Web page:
How to Grow Cardinal Climber Vines to Attract Hummingbirds

Updated on February 7, 2020
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Caren White is a Master Gardener and instructor at Home Gardeners School. She has been associated with Rutgers Gardens for over a decade.


When planning your garden, don’t forget to include cardinal climber vines. Their long throated red flowers attract hummingbirds while their interesting foliage will add texture to your garden.

What are Cardinal Climber Vines?

Cardinal climber vines are annual flowering vines that do not exist in nature. They were created by a plant breeder by the name of Logan Sloter who lived in Columbus, Ohio. He crossed the red morning glory (Ipomoea coccinea) with the Cypress vine (I. quamoclit) resulting in a hybrid he called the Cardinal Climber. Unlike most hybrids, you can save the seeds and sow them the following year in your garden and they will come true. The vine is classified as I. sloteri and looks just like you would expect it to.

Morning glories have heart shaped leaves. Cypress vines have feathery leaves. Cardinal climbers have leaves that look like a mashup of the parents’ leaves. They are triangular with deep lobes that look like palm leaves.

The red morning glory has small red flowers with long narrow throats that are yellow. The Cypress vine flowers can be red, pink or white. The throats of the flowers are the same color as the petals. Cardinal climber flowers are red with long narrow throats that can be yellow or white. The flowers open during the day and close at night. Hummingbirds find them irresistible.

Cardinal climbers prefer full sun. The vines grow to 10 feet in length so they require some kind of support. They climb the support by twining around it so it is important that you provide it with some kind of support that allows the vines to twine around it.

The vines are commonly grown on trellis, arbors, pergolas, and gazebos. You can also grow them in containers provided you give them a trellis to climb on. The trellis does not need to be tall. Once the vines have reached the top of the trellis, they will cascade down over the trellis. For a different look, try growing cardinal climbers in hanging baskets. With no support the vines will gracefully drape over the sides of the baskets.

In the ground, if the vines have nothing to grow on, they will creep along making them a good ground cover.

The red morning glory, a parent of the cardinal climber, has red flowers with yellow throats and heart shaped leaves.
The red morning glory, a parent of the cardinal climber, has red flowers with yellow throats and heart shaped leaves. | Source

Cardinal Climber Seeds are Poisonous

You should never eat the seeds of cardinal climbers. They are extremely toxic to both humans and pets. Eating them results in diarrhea and vomiting. The seeds also contain a chemical that is similar to LSD so you could experience hallucinations.

How to Grow Cardinal Climber From Seed

Cardinal climber is easily grown from seed. You will need to prepare it as you would prepare morning glory seeds. The seed coats are hard. You will need to nick it to create an opening for the seedling to emerge. Or you can carefully file it down to create a weak spot for the seedling to penetrate. Or you can use my favorite method which is to soak the seeds overnight to soften the hard seed coat before planting.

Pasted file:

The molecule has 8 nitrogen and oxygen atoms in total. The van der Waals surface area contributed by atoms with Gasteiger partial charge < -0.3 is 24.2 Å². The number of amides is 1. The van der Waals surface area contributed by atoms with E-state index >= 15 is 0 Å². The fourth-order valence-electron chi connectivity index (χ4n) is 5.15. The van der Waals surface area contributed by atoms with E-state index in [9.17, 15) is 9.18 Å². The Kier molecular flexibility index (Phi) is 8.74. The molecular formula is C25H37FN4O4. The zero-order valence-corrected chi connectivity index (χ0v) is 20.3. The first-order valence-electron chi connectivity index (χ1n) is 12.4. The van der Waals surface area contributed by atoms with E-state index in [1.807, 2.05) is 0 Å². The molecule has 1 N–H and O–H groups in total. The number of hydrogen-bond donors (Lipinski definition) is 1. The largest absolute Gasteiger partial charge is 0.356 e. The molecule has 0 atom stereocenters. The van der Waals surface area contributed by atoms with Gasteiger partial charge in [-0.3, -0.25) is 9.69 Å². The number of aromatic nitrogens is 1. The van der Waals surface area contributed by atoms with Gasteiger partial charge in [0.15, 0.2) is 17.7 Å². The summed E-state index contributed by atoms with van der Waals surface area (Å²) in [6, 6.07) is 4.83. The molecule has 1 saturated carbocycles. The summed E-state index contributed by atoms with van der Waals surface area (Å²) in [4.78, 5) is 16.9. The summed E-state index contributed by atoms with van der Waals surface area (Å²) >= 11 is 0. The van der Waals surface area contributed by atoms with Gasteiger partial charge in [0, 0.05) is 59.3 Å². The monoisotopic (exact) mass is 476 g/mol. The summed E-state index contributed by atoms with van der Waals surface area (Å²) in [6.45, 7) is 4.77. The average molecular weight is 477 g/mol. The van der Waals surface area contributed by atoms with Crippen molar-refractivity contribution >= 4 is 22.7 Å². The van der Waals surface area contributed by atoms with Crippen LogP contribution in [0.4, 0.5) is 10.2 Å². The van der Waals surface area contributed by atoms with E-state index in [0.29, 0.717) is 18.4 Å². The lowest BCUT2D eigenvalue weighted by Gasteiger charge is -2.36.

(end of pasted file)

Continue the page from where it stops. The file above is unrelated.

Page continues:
Most gardeners direct sow the seed into their gardens when all danger of frost has passed. Before you sow your seeds, set up your support system so that your vines can immediately start climbing it after germination. If you wait until after your seeds have germinated and the vines have begun to grow, you risk injuring or even killing the tender plants if you try to install a support system after the plants have begun to grow. Plant your seeds ¼ inch deep and 6 inches apart. Germination should occur within 10 days.

You can also start your seeds indoors. This is less preferable to direct sowing because cardinal climbers do not like to have their roots disturbed. Your best bet would be to start your seeds in biodegradable pots such as peat pots which you can plant directly into your garden without disturbing the roots. Sow the seeds ¼ inch deep. Germination should occur within 10 days. You transplant your seedlings into your garden after all danger of frost has passed. Plant them 6 inches apart. Be sure to set up your support system at the same time that you are planting your seedlings so that they will immediately have something to climb.

The Cypress vine, a parent of the cardinal climber, has red, pink or white flowers and feathery foliage.
The Cypress vine, a parent of the cardinal climber, has red, pink or white flowers and feathery foliage. | Source

How to Harvest Cardinal Climber Seeds

Despite being a hybrid, cardinal climbers have fertile seeds that will germinate into plants that look like the vines you collected them from. Many hybrids have sterile seeds. Hybrids that do have fertile seeds will usually germinate into plants that do not look like the plants you collected them from or their parents.

Collecting seed from cardinal climbers is easy. After the flowers have died, the seed pods form. Each pod has 2 to 4 seeds. They start out green, but as the seeds mature, the pods turn brown. When the pods are brown, it is safe to harvest them from the vines. Store the seeds in a cool, dark place. I store my seeds in my refrigerator for best results.

Leaving the seeds on the vines to reseed for next year won’t work. The seeds will not survive the winter.

© 2019 Caren White


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